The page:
Our innovative Forensic Linguistics programme offers the theory and techniques to critically analyse the use of language in a variety of legal contexts. You will learn to critically evaluate expert testimony on forensic matters and to consider the role of expertise in legal systems more generally.
You will receive a grounding in research methods and issues and debates in forensic linguistics. You will acquire tools for evaluating and examining a range of legal language in relation to issues such as power and comprehensibility. You will also develop skills in research and writing at higher degree level and learn to engage with the legal system as a site of social life where important decisions are made through language.
On successful completion of the programme you will have achieved the following outcomes:
• the application of descriptive data analysis skills in a wide range of spoken and written discourse contexts within the legal process, including emergency calls, police interviews, courtroom interaction, judicial judgments;
• a critical understanding of investigative data analysis skills in both spoken and written discourse contexts, including such areas as disputed authorship and plagiarism detection;
• critical understanding of the work of linguists as advisers and activists on legal systems and settings.
Students can complete either a PGDip or an MA in Forensic Linguistics. Both courses can be completed in year by full-time study or 2 years by part-time study.
• PGDip core modules:
Forensic Linguistics I Forensic Linguistics II Foundation Module: Core Skills, Principles, and Issues Involved in Language and Communication Research Project in Forensic Linguistics
• PGDip optional modules:
Language Description Discourse and Social Interaction Current Issues in Sociolinguistics Phonology Qualitative Research Methods Quantitative Research Methods Text and Social Context Second Language Development and Pedagogy
• MSc core modules:
Same modules as PGDip PLUS dissertation of between 14,000 and 20,000 words.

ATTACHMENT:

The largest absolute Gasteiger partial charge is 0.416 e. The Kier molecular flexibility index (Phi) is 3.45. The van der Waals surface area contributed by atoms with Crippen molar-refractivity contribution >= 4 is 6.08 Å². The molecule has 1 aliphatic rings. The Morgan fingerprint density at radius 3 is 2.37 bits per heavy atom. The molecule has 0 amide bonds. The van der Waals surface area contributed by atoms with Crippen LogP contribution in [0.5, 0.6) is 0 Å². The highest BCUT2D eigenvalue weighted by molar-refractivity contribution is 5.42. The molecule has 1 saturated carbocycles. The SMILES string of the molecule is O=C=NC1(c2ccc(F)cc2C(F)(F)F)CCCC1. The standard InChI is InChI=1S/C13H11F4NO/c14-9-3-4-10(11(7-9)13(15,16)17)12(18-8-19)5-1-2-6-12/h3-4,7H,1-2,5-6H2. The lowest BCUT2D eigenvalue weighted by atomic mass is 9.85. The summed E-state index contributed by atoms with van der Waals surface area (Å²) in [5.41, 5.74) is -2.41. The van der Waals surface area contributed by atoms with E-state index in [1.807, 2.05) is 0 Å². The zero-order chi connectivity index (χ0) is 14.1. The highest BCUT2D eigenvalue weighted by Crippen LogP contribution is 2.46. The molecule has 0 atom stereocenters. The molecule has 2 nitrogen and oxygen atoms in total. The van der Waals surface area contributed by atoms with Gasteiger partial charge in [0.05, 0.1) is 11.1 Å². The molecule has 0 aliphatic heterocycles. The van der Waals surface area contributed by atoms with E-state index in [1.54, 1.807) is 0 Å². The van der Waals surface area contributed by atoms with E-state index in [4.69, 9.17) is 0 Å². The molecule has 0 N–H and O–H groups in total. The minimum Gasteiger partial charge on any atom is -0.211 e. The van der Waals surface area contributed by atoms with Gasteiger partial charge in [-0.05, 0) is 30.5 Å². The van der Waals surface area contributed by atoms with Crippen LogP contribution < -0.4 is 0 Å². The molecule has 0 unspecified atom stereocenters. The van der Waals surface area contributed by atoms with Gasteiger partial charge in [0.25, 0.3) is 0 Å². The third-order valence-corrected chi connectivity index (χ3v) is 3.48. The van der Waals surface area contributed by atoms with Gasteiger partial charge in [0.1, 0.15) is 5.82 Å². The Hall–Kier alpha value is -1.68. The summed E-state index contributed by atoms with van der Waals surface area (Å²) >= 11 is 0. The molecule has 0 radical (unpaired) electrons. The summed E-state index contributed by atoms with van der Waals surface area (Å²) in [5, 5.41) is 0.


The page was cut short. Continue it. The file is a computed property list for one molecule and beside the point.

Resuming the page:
• MSc optional modules:
Same modules as PGDip
Core knowledge and understanding is delivered via lectures and small-group seminars.
The teaching for core modules combines discussion of theoretical issues and practical challenges raised by the forensic setting, while the teaching for optional modules provides further theoretical discussion with some focus on the development of practical research skills. Sessions rely on your good preparation.
Core knowledge and understanding are also delivered via one-to-one or very small group supervision of individual projects. Intellectual Skills are promoted via lectures, seminars and group discussions, as well as small-group supervision and guidance for research undertaken in a small, team research project.
The learning activities will vary from module to module as appropriate, but will usually include interactive discussions of prepared texts/topics and, in some cases, student-led presentations.
Encouraged to explore our excellent library resources, you are expected to undertake preparation including wide-ranging reading to enable full participation.
The programme will be assessed by such means as essays, data analyses, critical reviews, posters and oral presentation. Emphasis in assessment is placed on critical and conceptual sophistication as well as on the production of clear, persuasive and scholarly work presented in a professional manner and submitted on time.
Formative work is offered for one of the modules, in which you may undertake forms of assessment that may be new to you. Other modules offer a series of assignments with the express intention that you might learn cumulatively. Elsewhere, you are encouraged to consult the relevant module leader on the main ideas and plans for your assignments.
Modules are assessed on the basis of analytical descriptions of texts or other media and/or discursive essays. You will be encouraged to choose your own texts for analysis, or even to collect original data, and to relate your analyses to areas of personal interest or experience.
Graduates have gone on to further study (e.g. a PhD or law degree) or have pursued careers in a number of relevant areas such as policing, the courts and Government as well as careers in areas without a forensic connection.
Employers for graduates from this programme include: local government departments, police forces, secondary schools, language schools, universities, banks, solicitors and utility companies.
Career destinations include: crime intelligence analyst, crime analyst, specialist police interviewer, emergency call handler, lawyer, lecturer, teacher, programme administrator, research assistant, PR executive, marketing executive and writer.
Graduates from this programme also move on to non-legal careers and find that the legal and linguistic focus of their studies provides their employers with something a little unusual. Graduates in the job market have also benefited from the training in processing and using information thoughtfully, writing effectively and speaking convincingly which is essential to good postgraduate study.
We encourage students to make contact with local organisations in order to explore the opportunity of short placements. We provide work experience through the project module where you will work on an authentic research project.